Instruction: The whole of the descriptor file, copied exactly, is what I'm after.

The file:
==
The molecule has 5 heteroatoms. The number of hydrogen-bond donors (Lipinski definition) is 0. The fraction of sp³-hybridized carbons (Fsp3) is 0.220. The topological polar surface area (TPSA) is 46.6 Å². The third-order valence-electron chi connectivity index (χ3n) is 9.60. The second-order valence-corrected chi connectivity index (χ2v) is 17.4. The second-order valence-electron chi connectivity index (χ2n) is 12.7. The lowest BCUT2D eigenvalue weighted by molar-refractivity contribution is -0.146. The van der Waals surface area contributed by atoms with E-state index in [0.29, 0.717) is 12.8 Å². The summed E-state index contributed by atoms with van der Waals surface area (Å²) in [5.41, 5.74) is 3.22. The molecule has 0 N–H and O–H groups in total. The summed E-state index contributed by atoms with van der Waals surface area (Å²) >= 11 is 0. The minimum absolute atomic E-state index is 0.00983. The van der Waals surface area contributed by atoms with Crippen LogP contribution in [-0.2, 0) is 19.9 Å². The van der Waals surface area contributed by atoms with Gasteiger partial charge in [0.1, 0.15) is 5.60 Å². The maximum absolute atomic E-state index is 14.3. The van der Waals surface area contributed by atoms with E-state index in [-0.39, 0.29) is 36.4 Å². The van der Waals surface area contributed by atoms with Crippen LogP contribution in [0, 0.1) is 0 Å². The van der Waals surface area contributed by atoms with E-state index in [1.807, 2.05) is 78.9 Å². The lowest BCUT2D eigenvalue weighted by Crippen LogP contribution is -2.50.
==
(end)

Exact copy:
The molecule has 5 heteroatoms. The number of hydrogen-bond donors (Lipinski definition) is 0. The fraction of sp³-hybridized carbons (Fsp3) is 0.220. The topological polar surface area (TPSA) is 46.6 Å². The third-order valence-electron chi connectivity index (χ3n) is 9.60. The second-order valence-corrected chi connectivity index (χ2v) is 17.4. The second-order valence-electron chi connectivity index (χ2n) is 12.7. The lowest BCUT2D eigenvalue weighted by molar-refractivity contribution is -0.146. The van der Waals surface area contributed by atoms with E-state index in [0.29, 0.717) is 12.8 Å². The summed E-state index contributed by atoms with van der Waals surface area (Å²) in [5.41, 5.74) is 3.22. The molecule has 0 N–H and O–H groups in total. The summed E-state index contributed by atoms with van der Waals surface area (Å²) >= 11 is 0. The minimum absolute atomic E-state index is 0.00983. The van der Waals surface area contributed by atoms with Crippen LogP contribution in [-0.2, 0) is 19.9 Å². The van der Waals surface area contributed by atoms with Gasteiger partial charge in [0.1, 0.15) is 5.60 Å². The maximum absolute atomic E-state index is 14.3. The van der Waals surface area contributed by atoms with E-state index in [-0.39, 0.29) is 36.4 Å². The van der Waals surface area contributed by atoms with Crippen LogP contribution in [0, 0.1) is 0 Å². The van der Waals surface area contributed by atoms with E-state index in [1.807, 2.05) is 78.9 Å². The lowest BCUT2D eigenvalue weighted by Crippen LogP contribution is -2.50.